What if the Google Index was Public? On Dr. Robert Epstein and the 'Separation of Powers' in Cyberspace

Published May 13th, 2020 - 01:18 GMT
Dr. Robert Epstein, Senate Judiciary Committee, July 2019 /CSPAN
Dr. Robert Epstein, Senate Judiciary Committee, July 2019 /CSPAN

While you may not be conscious of it, there is a good chance you have seen footage of Dr. Epstein’s appearance to the Senate Judiciary Committee, in July 2019, in which he argued that Google had the hypothetical power to influence an election by between 2.6 million to “upwards of 15 million votes” in favor a specific candidate or party in search rankings.

The testimony was widely shared on the Internet, with a coalition of conservative, libertarian and digital rights activists debating and engaging with the content of the findings. We were lucky enough to tune into a pre-release of a podcast discussion between Amy James, co-inventor of the Open Index Protocol, and Dr. Epstein.
 


As interesting as the Senate testimony is, it should also be read alongside an article published in July last year on the policy implications of making Google’s index a “public utility.”

In the article Epstein argues that breaking up “Big Tech” won’t work: “Breaking up Google’s search engine would give us a smattering of search engines that yield inferior results (the larger the search engine, the wider the range of results it can give you), and breaking up Facebook’s platform would be like building an immensely long Berlin Wall that would splinter millions of relationships.” 

"... breaking up Facebook’s platform would be like building an immensely long Berlin Wall that would splinter millions of relationships.” 

In short, breaking up 'Big Tech' won't protect users from the surveillance, content suppression and behavioural manipulation algorithms that Epstein and a growing collective of thinkers perceive to be surreptitiously taking over the Internet.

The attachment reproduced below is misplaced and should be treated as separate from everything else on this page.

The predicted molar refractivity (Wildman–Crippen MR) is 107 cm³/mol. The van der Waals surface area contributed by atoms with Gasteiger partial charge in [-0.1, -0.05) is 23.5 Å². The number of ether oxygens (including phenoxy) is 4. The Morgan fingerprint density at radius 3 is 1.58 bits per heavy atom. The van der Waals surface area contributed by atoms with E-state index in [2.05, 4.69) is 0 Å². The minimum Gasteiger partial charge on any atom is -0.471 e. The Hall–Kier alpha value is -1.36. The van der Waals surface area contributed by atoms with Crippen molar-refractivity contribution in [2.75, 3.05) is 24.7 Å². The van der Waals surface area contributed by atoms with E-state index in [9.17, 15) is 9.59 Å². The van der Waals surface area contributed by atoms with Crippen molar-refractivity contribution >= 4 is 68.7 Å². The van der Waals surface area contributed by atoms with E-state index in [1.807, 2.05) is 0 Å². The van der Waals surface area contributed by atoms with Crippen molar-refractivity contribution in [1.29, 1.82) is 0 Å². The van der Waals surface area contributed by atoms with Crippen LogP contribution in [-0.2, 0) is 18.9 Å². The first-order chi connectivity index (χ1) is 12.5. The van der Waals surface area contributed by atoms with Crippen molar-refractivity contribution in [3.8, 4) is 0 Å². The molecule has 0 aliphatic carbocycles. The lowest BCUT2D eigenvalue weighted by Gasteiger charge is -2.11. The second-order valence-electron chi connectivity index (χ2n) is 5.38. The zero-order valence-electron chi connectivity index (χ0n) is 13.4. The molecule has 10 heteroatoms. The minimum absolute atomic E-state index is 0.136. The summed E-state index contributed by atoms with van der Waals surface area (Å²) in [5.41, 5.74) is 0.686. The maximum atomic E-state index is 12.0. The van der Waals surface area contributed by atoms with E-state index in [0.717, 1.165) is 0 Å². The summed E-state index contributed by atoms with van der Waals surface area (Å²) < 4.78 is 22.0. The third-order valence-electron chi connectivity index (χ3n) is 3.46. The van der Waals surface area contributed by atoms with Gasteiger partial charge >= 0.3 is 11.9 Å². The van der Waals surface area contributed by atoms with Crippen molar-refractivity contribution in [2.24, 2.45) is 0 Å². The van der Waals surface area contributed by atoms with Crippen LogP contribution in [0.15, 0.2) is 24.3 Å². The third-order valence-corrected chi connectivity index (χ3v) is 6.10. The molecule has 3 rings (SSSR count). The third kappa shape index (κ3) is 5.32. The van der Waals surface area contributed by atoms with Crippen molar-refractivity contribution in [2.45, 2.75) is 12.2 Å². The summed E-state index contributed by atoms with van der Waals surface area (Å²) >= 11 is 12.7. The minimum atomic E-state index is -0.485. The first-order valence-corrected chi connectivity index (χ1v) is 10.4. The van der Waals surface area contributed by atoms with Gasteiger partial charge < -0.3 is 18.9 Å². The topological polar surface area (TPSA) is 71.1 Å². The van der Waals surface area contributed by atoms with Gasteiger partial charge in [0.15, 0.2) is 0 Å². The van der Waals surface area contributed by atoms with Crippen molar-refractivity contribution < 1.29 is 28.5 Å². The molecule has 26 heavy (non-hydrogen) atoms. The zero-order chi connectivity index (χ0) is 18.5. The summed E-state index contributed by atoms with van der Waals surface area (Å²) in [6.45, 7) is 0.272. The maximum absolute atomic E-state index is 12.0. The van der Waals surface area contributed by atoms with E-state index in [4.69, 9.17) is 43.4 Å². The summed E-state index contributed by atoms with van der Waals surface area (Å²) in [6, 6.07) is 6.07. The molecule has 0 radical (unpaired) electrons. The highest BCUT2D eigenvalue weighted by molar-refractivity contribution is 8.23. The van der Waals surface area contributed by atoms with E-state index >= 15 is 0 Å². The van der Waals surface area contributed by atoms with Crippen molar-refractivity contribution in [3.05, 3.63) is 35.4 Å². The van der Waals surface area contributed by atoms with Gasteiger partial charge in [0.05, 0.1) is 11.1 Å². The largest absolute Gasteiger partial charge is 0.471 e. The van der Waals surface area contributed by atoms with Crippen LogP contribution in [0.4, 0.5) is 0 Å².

Today Google is used by around 2.5 billion people, indexing upwards of 45 billion page pages a day. That’s a global resource, and a significant degree of information control, for a single United States corporation. In 2018 a leaked video on influencing human values from a Google design lab, entitled the ‘Selfish Ledger.’ The video led to the kind of scrutiny that changes to search indexing, auto-suggestions, or invasive privacy customizations had somehow completely evaded.

Rather than singling out Google, a better conversation might be more education on just how influential many digital technologies are becoming; in particular, the temptations of vast data sets when concentrated and centralized in any single institution. For example, is there any reasons to believe governments, if provided with the same resources, would behave differently? For billions of people living in authoritarian countries, Silicon Valley's privacy laws are benign when compared to almost any currently existing alternative. 

Given the increasing saturation of technology into every elements of our lives, it might be time for the separation of powers we find in our democratic political systems, to be mirrored in cyberspace.